Saturday, Sept 19:
Three hours after serendipitously stumbling into a wayward hammock, I wake feeling a new man, the anticipation of Saturday rousing me, perhaps prematurely, from my slumber. I’m just in time to catch Gold Rush playing to a mostly-seated afternoon crowd. An acoustic string trio, this upbeat, optimistic romanticism is exactly what a body needs on a Saturday afternoon following a night of such magnitude. A talented young burner spins a doused bow staff while Brooke Brio sits next to a sign advertising free body painting.
I gather my wits and head down to the pond for a dip with Justin Shear of Toxic Moxie. In his words, “There is you before you get in the pond, and then there is you after you get in the pond. It’s like you’re not even the same person.” Indeed, I emerge from the cleansing water with new life and vigor. Bats Dynamic String Band is on The Shangri-la stage (SLS) so I head up for a closer listen. They dance a line that crosses country and bluegrass and bring a little hard rock along for the ride. The three-piece is comprised of an iconic washtub bass, adorned with the rack of an 8-point buck, mandolin and acoustic guitar. The latter two are run through pedal boards that allow them to achieve screeching electric guitar effects while still looking like a Hazard County house band. When I arrive, they are leading the crowd in a fancy dance step that involves hopping on one foot while karate chopping and swinging a Nunchaku.
Dale and the ZDubs return for another SLS set while Shadow Girl Sound Collective prepares to cut deep experimental grooves into the Loco Pickle Stage (LPS). Imaginary Sons head over to the Shangri-La stage, where all who missed their LPS performance are now gathered to see if the rumors are true. The band is joined by Seth and Jess, who express their sincere appreciation and gratitude to everyone, from staff to individual campers, for making this such a great weekend.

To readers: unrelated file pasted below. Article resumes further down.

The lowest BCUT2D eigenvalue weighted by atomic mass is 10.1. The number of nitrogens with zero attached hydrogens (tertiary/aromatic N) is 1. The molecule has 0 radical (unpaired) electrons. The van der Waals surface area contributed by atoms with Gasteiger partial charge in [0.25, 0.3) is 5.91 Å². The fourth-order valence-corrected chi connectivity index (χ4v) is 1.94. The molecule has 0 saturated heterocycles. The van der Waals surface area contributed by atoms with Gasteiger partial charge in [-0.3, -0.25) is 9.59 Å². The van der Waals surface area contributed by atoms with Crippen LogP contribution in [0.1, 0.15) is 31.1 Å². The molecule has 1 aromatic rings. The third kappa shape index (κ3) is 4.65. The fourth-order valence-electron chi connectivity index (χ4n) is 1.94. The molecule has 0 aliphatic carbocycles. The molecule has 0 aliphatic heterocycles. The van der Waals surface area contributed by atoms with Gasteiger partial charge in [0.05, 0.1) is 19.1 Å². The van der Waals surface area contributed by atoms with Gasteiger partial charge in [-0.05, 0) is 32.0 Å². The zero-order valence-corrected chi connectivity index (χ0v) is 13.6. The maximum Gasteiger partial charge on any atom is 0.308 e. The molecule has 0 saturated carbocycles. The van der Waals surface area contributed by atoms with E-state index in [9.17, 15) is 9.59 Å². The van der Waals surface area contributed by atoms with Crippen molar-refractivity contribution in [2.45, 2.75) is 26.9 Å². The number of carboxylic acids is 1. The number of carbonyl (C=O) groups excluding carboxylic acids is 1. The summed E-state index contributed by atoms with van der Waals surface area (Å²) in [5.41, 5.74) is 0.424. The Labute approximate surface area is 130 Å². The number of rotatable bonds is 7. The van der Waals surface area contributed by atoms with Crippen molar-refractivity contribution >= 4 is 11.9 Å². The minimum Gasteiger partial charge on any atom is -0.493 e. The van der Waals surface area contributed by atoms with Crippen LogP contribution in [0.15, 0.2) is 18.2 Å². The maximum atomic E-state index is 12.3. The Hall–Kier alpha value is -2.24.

They are followed by prominent performances from Telesma and Tweed. I head over the Old House Stage (OHS) to catch The Hornitz, who have just “What I nee-eed.” This Boston-based duo uses human beat-box, bass trombone, tenor saxophone, keyboards, and live looping to create a sound so big, you have to see it to believe it’s not a full ensemble.
Glam Disco-Punk rockers Toxic Moxie take the SLS for their second performance of the weekend, and the crowd is electrified. An endless shower of balloons hovers overhead like latex popcorn. This band has been ‘barfing’ (their words) EP’s all over Richmond and their hard work is clearly paying dividends. Lead guitarist Justin Shear shreds at a level newly attained, while bassist and synth player Mitch cranks out earworms you are sure to carry around for days, and the lot of them jump around like their heads are on fire and their asses are catchin’.
M.H. And His Orchestra. What can I say about this group that hasn’t already been said about John Travolta’s midriff? They’re hot, unpredictable, and not suitable for children. M.H. is how I imagine Paul Rudd’s Brian Fantana and Elvis’ love child. Vaudevillian is a term frequently, and aptly, applied to this talented group of performing artists.
A brief list of things you can expect to encounter at a show: steel guitar, accordion, synthesizers, piano; cigarettes; baritone, tenor, & alto saxophone; viola; didgeridoo; leisure suits; trumpet, flugel-horn, & euphonium; more cigarettes; violin; glockenspiel; ukulele; clarinet, singing saw, and other loud noises. More than a group of fantastic musicians, they are troupe of engrossing entertainers. Catch them while you can – If there is any justice left in this world, this kind of talent won’t go undiscovered for long.
Veteran bass heads Plaeground keep the party going with their primal EDM sound that is at the same time Earthbound and extra-terrestrial, or in their own words, Electrodelic Tribal Futurebass.
RVA Grungers Venus Guytrap rock us into the dawn with a blaze of sequins and a powerful wave of post-Grunge sound. A bleary-eyed on-looker describes it as “Radiohead mixed with Nirvana,” and I’m obliged to agree.
I have to admit they are the last act I will remember from Saturday/Sunday morning. To be fair, I have made it through to almost noon everyday so far, but my body is beginning to revolt. The constant summits to various stages, undertaken with almost zealous enthusiasm, has left my weary body teetering aloft wet spaghetti noodles. I won’t remember going to bed when I wake up and will, in fact, be surprised to find myself in camp, the product of a journey the details of which remain a mystery.